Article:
2020/21 Reporting Season: how to achieve high-quality reports
10 December 2020: As companies prepare to embark upon the 2020/21 reporting season, questions around judgments and estimates, impairments and financial instruments have topped the list of problematic financial reporting areas, with the effects of COVID-19 and Brexit likely to pose additional reporting headaches.
The faculty’s online event, presented by Malcolm Millar, Case Director in the FRC’s Corporate Reporting Review function and Julia Loveland, a Senior Manager in the financial reporting technical team at Grant Thornton, touches on common challenges facing preparers of accounts and offers practical tips on how to achieve high-quality reporting.
According to Millar, FRC’s analysis shows the top 10 topics raised had shown remarkable consistency over the past few years, although revenue and financial instruments have climbed up the list due to the introduction of new International Financial Reporting Standards, which had prompted a flurry of queries.
Despite progress in some areas, the FRC’s Millar warns that companies should not approach corporate reporting as a box-ticking exercise. “We want them to take a step back and think about the overall objective of disclosures, which is to provide more information on relevant areas of reports and accounts,” he says.
In particular, Millar says there is not always enough information in the Strategic Report about the balance sheet, cashflow and significant transactions. “We would like to see more information cross-referenced in the accounts,” Millar adds.
As a result of COVID-19, Millar says he expects companies to reassess the principal risks and uncertainties they face in the current economic environment. “We’re expecting to see companies explain if the nature of the risks has changed and if the mitigating factors have changed.”
FRC’s thematic review of the impact of COVID-19 found that while most companies touched on the impact of the pandemic on performance, position and prospects, “judgments taken in determining going concerns status were not adequately disclosed,” Loveland warns.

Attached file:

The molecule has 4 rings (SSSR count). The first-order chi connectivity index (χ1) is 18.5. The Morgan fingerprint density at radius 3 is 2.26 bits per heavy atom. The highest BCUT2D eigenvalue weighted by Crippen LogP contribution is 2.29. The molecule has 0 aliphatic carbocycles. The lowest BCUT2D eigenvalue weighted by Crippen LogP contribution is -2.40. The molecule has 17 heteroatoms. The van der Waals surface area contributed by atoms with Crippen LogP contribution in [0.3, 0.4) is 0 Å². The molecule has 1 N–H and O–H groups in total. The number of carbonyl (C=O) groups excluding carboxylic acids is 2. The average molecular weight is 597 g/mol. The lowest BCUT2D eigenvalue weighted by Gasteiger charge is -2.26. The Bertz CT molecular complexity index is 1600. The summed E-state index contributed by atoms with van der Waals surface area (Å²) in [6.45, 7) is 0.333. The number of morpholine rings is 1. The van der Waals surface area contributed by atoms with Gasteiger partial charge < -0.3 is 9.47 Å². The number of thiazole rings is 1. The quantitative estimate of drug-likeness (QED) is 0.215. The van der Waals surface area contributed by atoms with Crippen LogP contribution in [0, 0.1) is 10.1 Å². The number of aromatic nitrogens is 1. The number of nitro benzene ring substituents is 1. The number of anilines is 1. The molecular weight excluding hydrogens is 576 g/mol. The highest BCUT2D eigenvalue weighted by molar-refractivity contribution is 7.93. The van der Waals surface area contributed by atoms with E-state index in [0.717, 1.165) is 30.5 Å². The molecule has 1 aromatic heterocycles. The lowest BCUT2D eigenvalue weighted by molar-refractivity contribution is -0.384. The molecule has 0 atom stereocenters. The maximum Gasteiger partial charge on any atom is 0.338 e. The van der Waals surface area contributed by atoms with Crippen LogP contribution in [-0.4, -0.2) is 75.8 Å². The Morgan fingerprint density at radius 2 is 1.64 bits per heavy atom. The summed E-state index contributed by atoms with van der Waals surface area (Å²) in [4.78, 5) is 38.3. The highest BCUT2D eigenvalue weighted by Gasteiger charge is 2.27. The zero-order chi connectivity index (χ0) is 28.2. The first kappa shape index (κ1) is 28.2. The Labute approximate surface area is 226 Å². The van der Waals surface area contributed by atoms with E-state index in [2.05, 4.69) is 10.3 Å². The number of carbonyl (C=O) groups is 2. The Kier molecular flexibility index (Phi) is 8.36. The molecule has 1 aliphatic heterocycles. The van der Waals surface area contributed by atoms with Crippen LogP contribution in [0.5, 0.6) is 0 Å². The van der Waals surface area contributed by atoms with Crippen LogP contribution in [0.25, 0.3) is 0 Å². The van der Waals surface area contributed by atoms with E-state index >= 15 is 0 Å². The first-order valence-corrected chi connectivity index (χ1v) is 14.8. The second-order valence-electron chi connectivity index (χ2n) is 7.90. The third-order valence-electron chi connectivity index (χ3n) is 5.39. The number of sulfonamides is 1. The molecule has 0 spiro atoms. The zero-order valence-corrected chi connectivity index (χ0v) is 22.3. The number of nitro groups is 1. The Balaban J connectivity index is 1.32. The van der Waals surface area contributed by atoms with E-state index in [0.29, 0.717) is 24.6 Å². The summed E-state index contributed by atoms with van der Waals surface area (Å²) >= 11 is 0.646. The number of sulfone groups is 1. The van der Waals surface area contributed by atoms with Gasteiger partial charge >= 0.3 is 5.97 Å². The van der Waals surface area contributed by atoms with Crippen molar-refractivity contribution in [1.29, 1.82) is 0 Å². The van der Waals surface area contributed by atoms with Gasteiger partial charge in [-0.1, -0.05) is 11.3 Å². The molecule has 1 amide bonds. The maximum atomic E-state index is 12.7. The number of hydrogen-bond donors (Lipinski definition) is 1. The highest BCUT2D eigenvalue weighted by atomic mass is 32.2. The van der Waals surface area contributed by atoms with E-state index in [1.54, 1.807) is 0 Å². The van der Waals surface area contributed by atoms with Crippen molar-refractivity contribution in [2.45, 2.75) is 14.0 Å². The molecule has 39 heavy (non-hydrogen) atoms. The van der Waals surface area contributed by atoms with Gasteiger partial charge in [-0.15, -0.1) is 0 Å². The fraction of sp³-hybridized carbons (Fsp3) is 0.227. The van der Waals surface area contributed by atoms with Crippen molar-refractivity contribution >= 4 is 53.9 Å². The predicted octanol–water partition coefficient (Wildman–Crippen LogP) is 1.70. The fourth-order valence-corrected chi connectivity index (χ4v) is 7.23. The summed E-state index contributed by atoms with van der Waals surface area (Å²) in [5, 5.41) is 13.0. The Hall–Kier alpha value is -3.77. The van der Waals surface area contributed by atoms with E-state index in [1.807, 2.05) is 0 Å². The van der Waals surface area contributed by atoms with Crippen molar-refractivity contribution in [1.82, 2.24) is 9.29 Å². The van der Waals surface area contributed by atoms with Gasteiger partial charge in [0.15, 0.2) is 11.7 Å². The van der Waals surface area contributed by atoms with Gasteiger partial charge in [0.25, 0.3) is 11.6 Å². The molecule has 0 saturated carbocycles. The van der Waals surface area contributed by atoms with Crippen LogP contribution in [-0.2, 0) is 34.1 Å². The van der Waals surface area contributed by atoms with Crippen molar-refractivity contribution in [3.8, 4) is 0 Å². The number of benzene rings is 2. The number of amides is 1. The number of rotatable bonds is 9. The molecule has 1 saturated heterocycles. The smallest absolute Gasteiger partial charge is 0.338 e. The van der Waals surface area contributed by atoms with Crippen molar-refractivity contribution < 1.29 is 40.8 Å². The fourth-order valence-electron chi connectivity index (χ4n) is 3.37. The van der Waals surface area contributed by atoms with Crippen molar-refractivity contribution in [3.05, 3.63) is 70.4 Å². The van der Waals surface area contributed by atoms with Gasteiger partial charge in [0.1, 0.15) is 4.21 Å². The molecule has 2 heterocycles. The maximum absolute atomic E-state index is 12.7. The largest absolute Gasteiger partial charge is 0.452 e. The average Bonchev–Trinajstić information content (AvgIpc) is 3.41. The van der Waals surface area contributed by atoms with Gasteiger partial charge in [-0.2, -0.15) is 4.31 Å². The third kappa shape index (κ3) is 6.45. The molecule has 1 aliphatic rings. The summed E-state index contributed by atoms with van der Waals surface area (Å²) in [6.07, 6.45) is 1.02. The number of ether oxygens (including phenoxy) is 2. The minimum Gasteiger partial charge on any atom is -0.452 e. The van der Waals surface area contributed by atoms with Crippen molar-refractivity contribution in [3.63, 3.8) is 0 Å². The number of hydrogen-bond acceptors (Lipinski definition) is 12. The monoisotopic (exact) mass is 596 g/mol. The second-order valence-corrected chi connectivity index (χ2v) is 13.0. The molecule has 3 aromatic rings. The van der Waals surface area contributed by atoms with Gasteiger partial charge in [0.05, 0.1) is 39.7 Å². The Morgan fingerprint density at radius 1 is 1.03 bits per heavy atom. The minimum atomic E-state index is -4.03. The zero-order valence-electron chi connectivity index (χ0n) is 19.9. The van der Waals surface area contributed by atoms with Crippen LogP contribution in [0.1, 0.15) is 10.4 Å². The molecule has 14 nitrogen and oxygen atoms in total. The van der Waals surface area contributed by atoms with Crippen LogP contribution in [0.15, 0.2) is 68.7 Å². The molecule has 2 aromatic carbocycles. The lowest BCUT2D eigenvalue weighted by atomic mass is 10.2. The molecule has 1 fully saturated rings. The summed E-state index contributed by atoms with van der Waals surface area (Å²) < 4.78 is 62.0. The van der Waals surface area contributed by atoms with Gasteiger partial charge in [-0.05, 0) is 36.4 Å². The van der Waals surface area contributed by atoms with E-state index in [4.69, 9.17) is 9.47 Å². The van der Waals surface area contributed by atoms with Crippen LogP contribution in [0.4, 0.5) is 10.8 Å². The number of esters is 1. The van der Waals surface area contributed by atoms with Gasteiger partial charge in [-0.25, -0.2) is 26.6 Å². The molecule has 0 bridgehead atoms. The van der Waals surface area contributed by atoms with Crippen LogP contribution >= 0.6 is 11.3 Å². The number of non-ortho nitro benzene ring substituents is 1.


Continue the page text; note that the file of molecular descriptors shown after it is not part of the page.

Even though a growing number of companies are providing narrative reporting on climate-related issues, often only minimal legal requirements are being met despite calls by users for additional disclosures to inform their decision-making. “The FRC thematic review found the best reporting was clear and specific to the company, explaining what the key risks were and their likely impact,” Loveland says.
“We expect to see companies and their auditors thinking about what climate-related information is relevant to those who are reading the accounts,” Millar adds.
And despite ongoing uncertainty around a post-Brexit trade deal between the UK and the EU, companies should still disclose as much as they can, based on their understanding of how they might be affected, Millar says. “We want specific information rather than boilerplate statements around general uncertainty,” he says.
As for practical advice for accounts preparers, early preparation for IFRS amendments that will be adopted in 2020/21 is key. Similarly, companies should avoid leaving narrative reporting to the last minute.
“Remember the strategic report needs to be fair, balanced and comprehensive,” Loveland adds. “Think about how the impact of Brexit and COVID-19 will be reported in the front end but also in the financial statements and make sure everything is consistent.”
ICAEW’s Preparing for the 2020/21 reporting season webinar is the latest in a series of financial reporting and audit guidance produced by the Financial Reporting Faculty and Audit and Assurance Faculty. ICAEW members can hear the webinar in full here.
Wellbeing in the 2020/21 reporting season
With the 2020/21 reporting season likely to be difficult for many, ICAEW reminds members of the resources available to them and their families from CABA.
The Audit and Assurance Faculty are sharing their webinar on maintaining wellbeing during audit busy season broadcast on 11 January 2021. Watch the recording.